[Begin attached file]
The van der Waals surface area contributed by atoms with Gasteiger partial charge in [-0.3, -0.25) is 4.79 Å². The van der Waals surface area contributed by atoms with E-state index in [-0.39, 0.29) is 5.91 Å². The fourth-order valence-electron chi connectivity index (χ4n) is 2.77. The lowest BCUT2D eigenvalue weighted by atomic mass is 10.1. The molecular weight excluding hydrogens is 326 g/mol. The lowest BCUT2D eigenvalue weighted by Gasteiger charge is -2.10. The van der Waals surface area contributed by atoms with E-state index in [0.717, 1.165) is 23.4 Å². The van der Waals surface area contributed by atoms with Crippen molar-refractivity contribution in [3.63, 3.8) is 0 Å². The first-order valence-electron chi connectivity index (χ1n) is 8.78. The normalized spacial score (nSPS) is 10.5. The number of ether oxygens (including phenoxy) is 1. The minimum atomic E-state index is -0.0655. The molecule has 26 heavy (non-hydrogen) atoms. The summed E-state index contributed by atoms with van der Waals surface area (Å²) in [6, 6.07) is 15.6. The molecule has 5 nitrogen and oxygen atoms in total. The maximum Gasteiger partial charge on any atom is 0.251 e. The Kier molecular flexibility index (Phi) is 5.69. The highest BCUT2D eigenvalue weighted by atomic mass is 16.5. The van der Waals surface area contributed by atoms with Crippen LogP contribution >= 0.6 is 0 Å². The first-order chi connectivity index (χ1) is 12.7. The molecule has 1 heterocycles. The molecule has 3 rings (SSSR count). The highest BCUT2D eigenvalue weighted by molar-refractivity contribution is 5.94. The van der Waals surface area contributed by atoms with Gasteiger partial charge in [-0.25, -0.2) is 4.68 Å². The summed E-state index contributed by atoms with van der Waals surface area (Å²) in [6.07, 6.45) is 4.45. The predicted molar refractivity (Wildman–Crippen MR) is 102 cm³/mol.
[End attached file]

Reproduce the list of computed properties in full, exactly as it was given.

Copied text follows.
The van der Waals surface area contributed by atoms with Gasteiger partial charge in [-0.3, -0.25) is 4.79 Å². The van der Waals surface area contributed by atoms with E-state index in [-0.39, 0.29) is 5.91 Å². The fourth-order valence-electron chi connectivity index (χ4n) is 2.77. The lowest BCUT2D eigenvalue weighted by atomic mass is 10.1. The molecular weight excluding hydrogens is 326 g/mol. The lowest BCUT2D eigenvalue weighted by Gasteiger charge is -2.10. The van der Waals surface area contributed by atoms with E-state index in [0.717, 1.165) is 23.4 Å². The van der Waals surface area contributed by atoms with Crippen molar-refractivity contribution in [3.63, 3.8) is 0 Å². The first-order valence-electron chi connectivity index (χ1n) is 8.78. The normalized spacial score (nSPS) is 10.5. The number of ether oxygens (including phenoxy) is 1. The minimum atomic E-state index is -0.0655. The molecule has 26 heavy (non-hydrogen) atoms. The summed E-state index contributed by atoms with van der Waals surface area (Å²) in [6, 6.07) is 15.6. The molecule has 5 nitrogen and oxygen atoms in total. The maximum Gasteiger partial charge on any atom is 0.251 e. The Kier molecular flexibility index (Phi) is 5.69. The highest BCUT2D eigenvalue weighted by atomic mass is 16.5. The van der Waals surface area contributed by atoms with Crippen LogP contribution >= 0.6 is 0 Å². The first-order chi connectivity index (χ1) is 12.7. The molecule has 1 heterocycles. The molecule has 3 rings (SSSR count). The highest BCUT2D eigenvalue weighted by molar-refractivity contribution is 5.94. The van der Waals surface area contributed by atoms with Gasteiger partial charge in [-0.25, -0.2) is 4.68 Å². The summed E-state index contributed by atoms with van der Waals surface area (Å²) in [6.07, 6.45) is 4.45. The predicted molar refractivity (Wildman–Crippen MR) is 102 cm³/mol.